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  • Language in Tolkien’s “Bagme Bloma”
  • Lucas Annear (bio)

Wulfila’s fourth century translation from Greek of the New Testament is the most significant source of the East Germanic language Gothic. The antiquity of Gothic makes it a Germanic language that is inevitably archaic in many regards, and it has thus been immensely helpful in the understanding of Germanic and Indo-European linguistics. Tolkien, a specialist in the old Germanic languages—teaching courses such as Old English, Old Icelandic, the history of English, and of course, Gothic (Letters 12)—said remarkably little about this language aside from comments regarding its appeal to him. Considering the importance of Gothic to his studies and to the field in general, we are left wondering what opinions Tolkien held about the language and how it might have tied in to his writings. We also wonder where to find out what opinions he did have. It turns out that what he has left us with regarding Gothic is a few names, paragraphs, and stanzas of creative Gothic,1 the most substantial of which is an alliterative verse poem entitled “Bagme Bloma.” Though this is not much, we might say that Tolkien was continuing the East Germanic tradition of little attestation.

While he did not publish scholarship dealing exclusively with the Gothic language, his comments about the language and what he has done with it creatively can prove enlightening. The first purpose of this paper therefore is to look at the language of “Bagme Bloma” in order to consider the sorts of assumptions and proposals that Tolkien was making about Gothic. There are many aspects to the language that Tolkien could have taken stances on: morphology, phonology, syntax, etc. (Gothic syntax is particularly debatable since it nearly always corresponds to biblical Greek word order [Bennett 26]). Many of the apparent assumptions seem to point towards how Tolkien thought Gothic probably was, without radically contradicting what is attested. The second purpose of the paper is to form a clearer picture of how “Bagme Bloma” stands in relation to his other works, poems and prose. Although the Gothic corpus had a rich vocabulary, it was far from complete. This encouraged Tolkien to undertake the activity of reconstruction; recreating, by comparison with other Germanic languages, what some words in Gothic might have looked like had they been attested. Studying the words he chose to reconstruct and in what contexts he uses their cognates elsewhere shows that not only is there agreement in their usage, but that it can give us a clearer picture of the poem, “Bagme Bloma,” itself. The third and final purpose is to place the entire discussion into the context of Tolkien’s comments on relevant subjects, emphasizing the above-all importance of Language. [End Page 37]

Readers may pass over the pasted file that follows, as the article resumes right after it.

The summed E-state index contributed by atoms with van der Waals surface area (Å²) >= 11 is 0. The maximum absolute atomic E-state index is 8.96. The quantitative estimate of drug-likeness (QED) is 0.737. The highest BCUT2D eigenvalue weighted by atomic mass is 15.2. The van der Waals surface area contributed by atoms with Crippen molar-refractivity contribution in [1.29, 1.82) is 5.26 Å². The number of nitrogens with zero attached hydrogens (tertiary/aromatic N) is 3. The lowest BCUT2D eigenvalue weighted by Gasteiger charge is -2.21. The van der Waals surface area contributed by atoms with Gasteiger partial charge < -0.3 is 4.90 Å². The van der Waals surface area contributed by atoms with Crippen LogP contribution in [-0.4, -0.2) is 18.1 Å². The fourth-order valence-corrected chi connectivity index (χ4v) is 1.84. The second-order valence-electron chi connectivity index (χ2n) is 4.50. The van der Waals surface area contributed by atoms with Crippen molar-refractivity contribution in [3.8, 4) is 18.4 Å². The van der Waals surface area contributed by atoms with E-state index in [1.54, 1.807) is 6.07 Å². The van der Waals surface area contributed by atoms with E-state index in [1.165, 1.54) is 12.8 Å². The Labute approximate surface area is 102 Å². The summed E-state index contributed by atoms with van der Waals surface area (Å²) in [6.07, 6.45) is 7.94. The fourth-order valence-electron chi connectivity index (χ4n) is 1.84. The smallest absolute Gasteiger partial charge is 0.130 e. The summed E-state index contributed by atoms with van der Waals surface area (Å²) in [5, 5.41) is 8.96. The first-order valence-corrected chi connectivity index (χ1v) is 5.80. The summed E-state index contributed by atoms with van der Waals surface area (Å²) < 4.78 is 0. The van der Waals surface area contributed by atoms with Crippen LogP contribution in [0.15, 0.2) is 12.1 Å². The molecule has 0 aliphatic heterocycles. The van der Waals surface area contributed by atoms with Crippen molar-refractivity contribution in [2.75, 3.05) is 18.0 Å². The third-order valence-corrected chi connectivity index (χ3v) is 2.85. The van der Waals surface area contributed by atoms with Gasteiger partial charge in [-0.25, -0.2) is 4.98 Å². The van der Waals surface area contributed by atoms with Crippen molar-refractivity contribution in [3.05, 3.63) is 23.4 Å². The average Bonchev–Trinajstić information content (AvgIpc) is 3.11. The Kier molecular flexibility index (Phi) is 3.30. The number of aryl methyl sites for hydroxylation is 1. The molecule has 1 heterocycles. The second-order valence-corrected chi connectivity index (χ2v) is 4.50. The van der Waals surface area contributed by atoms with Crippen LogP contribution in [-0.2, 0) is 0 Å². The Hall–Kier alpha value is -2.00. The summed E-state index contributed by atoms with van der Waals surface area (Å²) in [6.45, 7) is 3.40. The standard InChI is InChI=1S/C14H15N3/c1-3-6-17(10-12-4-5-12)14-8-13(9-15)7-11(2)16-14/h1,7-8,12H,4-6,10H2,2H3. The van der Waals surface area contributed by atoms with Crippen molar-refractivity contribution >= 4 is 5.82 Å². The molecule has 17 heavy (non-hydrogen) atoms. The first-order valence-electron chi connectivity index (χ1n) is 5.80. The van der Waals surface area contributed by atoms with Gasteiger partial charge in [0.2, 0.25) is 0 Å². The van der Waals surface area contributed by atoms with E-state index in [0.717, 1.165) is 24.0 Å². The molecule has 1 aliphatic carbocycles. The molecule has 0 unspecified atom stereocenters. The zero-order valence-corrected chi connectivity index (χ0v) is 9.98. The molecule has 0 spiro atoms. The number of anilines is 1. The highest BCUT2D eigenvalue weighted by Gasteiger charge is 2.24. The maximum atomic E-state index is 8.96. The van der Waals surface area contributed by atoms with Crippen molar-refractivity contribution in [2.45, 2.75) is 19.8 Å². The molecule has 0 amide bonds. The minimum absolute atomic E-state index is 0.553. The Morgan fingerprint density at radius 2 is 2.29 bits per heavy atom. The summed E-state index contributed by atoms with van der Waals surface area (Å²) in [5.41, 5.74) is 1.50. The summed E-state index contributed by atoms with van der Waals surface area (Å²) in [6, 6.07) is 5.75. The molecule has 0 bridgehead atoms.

Tolkien uses reconstruction liberally, which is understandable, given the chosen language and that it is a poem from the collection of Songs for the Philologists (printed privately in the English Department at University College, London, in 1936; most of the original copies were destroyed in a fire2). One of the distinctive features of the collection is its codeswitching (Latin to Danish; Swedish to Icelandic; Old English to Scots to a relatively uninflected variety of Gothic, for example), reminiscent of medieval Macaronic literature, which is known for blending languages at various levels: word, phrase, clause and sentence. One of the many reasons this code-switching is done is for comic effect, using vernacular words amidst a Latin text, applying Latin morphology to foreign words, or even “debasing” the Latin itself, for example (Wenzel 3). Codeswitching is also used for this effect in Songs for the Philologists, a group of poems clearly meant to be as entertaining as they are informative. A glance over some of the other poems will show that “Bagme Bloma,” however, is an exception in some regards, namely tone, but certainly not regarding linguistic limitations. The translation provided is intended first and foremost to aid in understanding what is what in the original3:

Brunaim bairiþ Bairka bogum The Birch bears on shining boughs
laubans liubans liudandei, dear leaves sprouting out,
gílwagroni, glitmunjandei, yellow-green, glittering,
bagme bloma, blauandei, the flower of the trees, blossoming...

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Additional Information

ISSN
1547-3163
Print ISSN
1547-3155
Pages
pp. 37-49
Launched on MUSE
2011-05-26
Open Access
No
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